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If you're reading this, there's a good chance that you or someone close to you wears a fitness tracker/smart watch. It definitely seems like a cool tool for helping you accomplish your fitness or weight-loss goals.
If you know exactly how many calories per day you are burning, then all you have to do is eat less calories than that and you should lose weight. Want to lose even more weight? Simply increase the deficit in calories between what you are eating and what the fitness tracker says you are burning. It’s fool proof right?
Maybe not. See, this little system is dependent upon your fitness tracker working properly, that is, measuring calories burned accurately. If the tracker says you burned 2,500 calories today, but it's off by 20 percent, then what you thought was a nice fat burning deficit in calories may end up being no deficit at all. Even worse, it could end up being a surplus in calories eaten!
In order to eat the right number of calories to support your goal, you need to make sure your tracker is accurate. How can you do that? Luckily, you don't have to! The brilliant minds at Stanford School of Medicine have done exactly that (hint, none of them are accurate!).
The Stanford Researchers evaluated 7 of the top devices: The Apple Watch, Basis Peak, Fitbit Surge, Microsoft Band, Mio Alpha 2, PulseOn and Samsung Gear S2.
Here is what they found:
The devices were terrible at tracking calories burned (energy expenditure): The Apple Watch was reported to be the most accurate, while the Samsung is the least accurate. But even the most accurate device was off by an average of 27 percent! That equates to a 500 calorie or more variance making the measurements all but useless.
The devices were surprisingly accurate at measuring heart rate. Heart rate data can be important depending on the type of training that you are doing, but is of minimal value in the context of planning your diet.
The device readings were less accurate in men, especially those with a higher body mass index, the very people who need accurate readings the most.
That’s not good! If wearables are not accurate at estimating how many calories you burn, how do you know how many calories per day you should be eating? Luckily, there is an easy way to figure that out.
You will need to calculate your basal metabolic rate (BMR), which is the approximate number of calories that your body burns per day at rest.
This involves some basic math, but for the sake of making things as easy as possible, you can click here, which will take you to a calculator that will do the math for you!
Once you have your BMR, you will need to use the Harris Benedict equation to approximate the number of calories that it takes to support your activity level per day.
The Harris Benedict equation is very simple.
You will simply take your BMR and multiply it by the appropriate activity factor below:
The final number is the approximate number of calories that you will need to eat per day to maintain your current weight.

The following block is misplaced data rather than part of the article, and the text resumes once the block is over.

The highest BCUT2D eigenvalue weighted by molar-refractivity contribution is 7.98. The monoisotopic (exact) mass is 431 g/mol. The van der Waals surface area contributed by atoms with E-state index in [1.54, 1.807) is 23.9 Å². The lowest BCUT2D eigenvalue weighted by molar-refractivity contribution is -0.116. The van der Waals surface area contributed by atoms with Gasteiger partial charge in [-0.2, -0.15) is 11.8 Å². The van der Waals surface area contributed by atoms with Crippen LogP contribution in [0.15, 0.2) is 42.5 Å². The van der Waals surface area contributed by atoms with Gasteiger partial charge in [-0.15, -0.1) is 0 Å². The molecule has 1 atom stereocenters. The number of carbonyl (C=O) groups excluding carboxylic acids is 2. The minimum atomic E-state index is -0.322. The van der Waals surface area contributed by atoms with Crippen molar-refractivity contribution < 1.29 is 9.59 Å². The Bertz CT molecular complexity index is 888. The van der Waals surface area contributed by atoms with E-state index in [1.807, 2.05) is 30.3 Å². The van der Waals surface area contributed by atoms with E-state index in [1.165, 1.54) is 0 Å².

Once you have your total daily caloric needs figured out, you just need to identify your goal, whether it's weight loss or lean mass gain, and then create either a caloric surplus or caloric deficit.
Keep in mind that the goal is to lose body fat or gain lean mass, not simply lose or gain weight. Said another way, you can only lose body fat or gain muscle so quickly. If you are losing weight too quickly, chances are you are losing lean mass along with your body fat, which is not what you want.
The same is true for gaining lean mass. If the scale is going up too quickly, you're probably gaining more body fat than you would like to go with your lean mass.
If you naturally have a fast metabolism, then you will need to consume more calories than someone with a slow metabolism in order to gain mass.
Similarly, if you have a slow metabolism, you'll likely need a larger deficit in calories in order to lose weight, compared to someone with a fast metabolism.
I suggest starting with a 500 calorie daily deficit for weight loss if you have a hard time losing weight, and a 350 calorie per day deficit if you have an easier time losing weight.
Conversely, if you want to gain lean mass you can start with a 500 calorie surplus if you have a hard tome gaining mass, and a 300 calorie surplus if you have an easier time gaining weight.
Stick to these number for 2 weeks and then assess your results.
If you aren’t satisfied with your results, you can then increase or decrease you calories. I would suggest doing so in 200 calorie increments. Once you change the caloric load by 200, wait another 2 weeks and then assess your results again.
Remember, weight loss or gain is a marathon not a race. You are looking for steady results over time, not drastic results that are unsustainable in a short period.
The major determining factor in whether you gain or lose weight is your caloric intake, so work on getting that right first.
Once you are eating the right number of calories, you can work on making sure your macronutrients, often called macros, are optimal for your goal.
In simpler terms, this refers to making sure you are dividing your daily calories into the right ratio of protein, carbohydrates, and fats.
We will cover macros in a future blog post, so get your calories in order and we will take macros soon!
If you have questions about anything that we covered, please tell me what they are in a comment below so we can get them answered.
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